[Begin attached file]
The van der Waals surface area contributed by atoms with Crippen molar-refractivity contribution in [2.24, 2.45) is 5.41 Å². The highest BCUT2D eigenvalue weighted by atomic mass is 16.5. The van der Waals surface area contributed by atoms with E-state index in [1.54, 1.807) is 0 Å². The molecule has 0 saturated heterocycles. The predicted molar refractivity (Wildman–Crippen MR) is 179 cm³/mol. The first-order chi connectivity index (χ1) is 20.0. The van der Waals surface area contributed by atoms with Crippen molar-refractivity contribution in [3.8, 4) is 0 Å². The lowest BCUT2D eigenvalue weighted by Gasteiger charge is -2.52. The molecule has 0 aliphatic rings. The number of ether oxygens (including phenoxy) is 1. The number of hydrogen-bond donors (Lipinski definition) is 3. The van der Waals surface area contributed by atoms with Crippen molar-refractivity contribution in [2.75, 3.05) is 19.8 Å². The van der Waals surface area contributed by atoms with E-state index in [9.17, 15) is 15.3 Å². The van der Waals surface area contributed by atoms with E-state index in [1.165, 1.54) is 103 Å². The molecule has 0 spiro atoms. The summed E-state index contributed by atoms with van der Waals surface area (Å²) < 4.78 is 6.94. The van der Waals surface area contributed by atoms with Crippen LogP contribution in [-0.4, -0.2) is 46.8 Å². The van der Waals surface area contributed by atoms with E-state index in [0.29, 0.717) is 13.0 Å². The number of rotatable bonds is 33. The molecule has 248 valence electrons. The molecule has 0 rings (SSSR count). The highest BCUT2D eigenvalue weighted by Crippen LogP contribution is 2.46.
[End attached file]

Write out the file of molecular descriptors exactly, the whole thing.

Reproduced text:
The van der Waals surface area contributed by atoms with Crippen molar-refractivity contribution in [2.24, 2.45) is 5.41 Å². The highest BCUT2D eigenvalue weighted by atomic mass is 16.5. The van der Waals surface area contributed by atoms with E-state index in [1.54, 1.807) is 0 Å². The molecule has 0 saturated heterocycles. The predicted molar refractivity (Wildman–Crippen MR) is 179 cm³/mol. The first-order chi connectivity index (χ1) is 20.0. The van der Waals surface area contributed by atoms with Crippen molar-refractivity contribution in [3.8, 4) is 0 Å². The lowest BCUT2D eigenvalue weighted by Gasteiger charge is -2.52. The molecule has 0 aliphatic rings. The number of ether oxygens (including phenoxy) is 1. The number of hydrogen-bond donors (Lipinski definition) is 3. The van der Waals surface area contributed by atoms with Crippen molar-refractivity contribution in [2.75, 3.05) is 19.8 Å². The van der Waals surface area contributed by atoms with E-state index in [9.17, 15) is 15.3 Å². The van der Waals surface area contributed by atoms with E-state index in [1.165, 1.54) is 103 Å². The molecule has 0 spiro atoms. The summed E-state index contributed by atoms with van der Waals surface area (Å²) < 4.78 is 6.94. The van der Waals surface area contributed by atoms with Crippen LogP contribution in [-0.4, -0.2) is 46.8 Å². The van der Waals surface area contributed by atoms with E-state index in [0.29, 0.717) is 13.0 Å². The number of rotatable bonds is 33. The molecule has 248 valence electrons. The molecule has 0 rings (SSSR count). The highest BCUT2D eigenvalue weighted by Crippen LogP contribution is 2.46.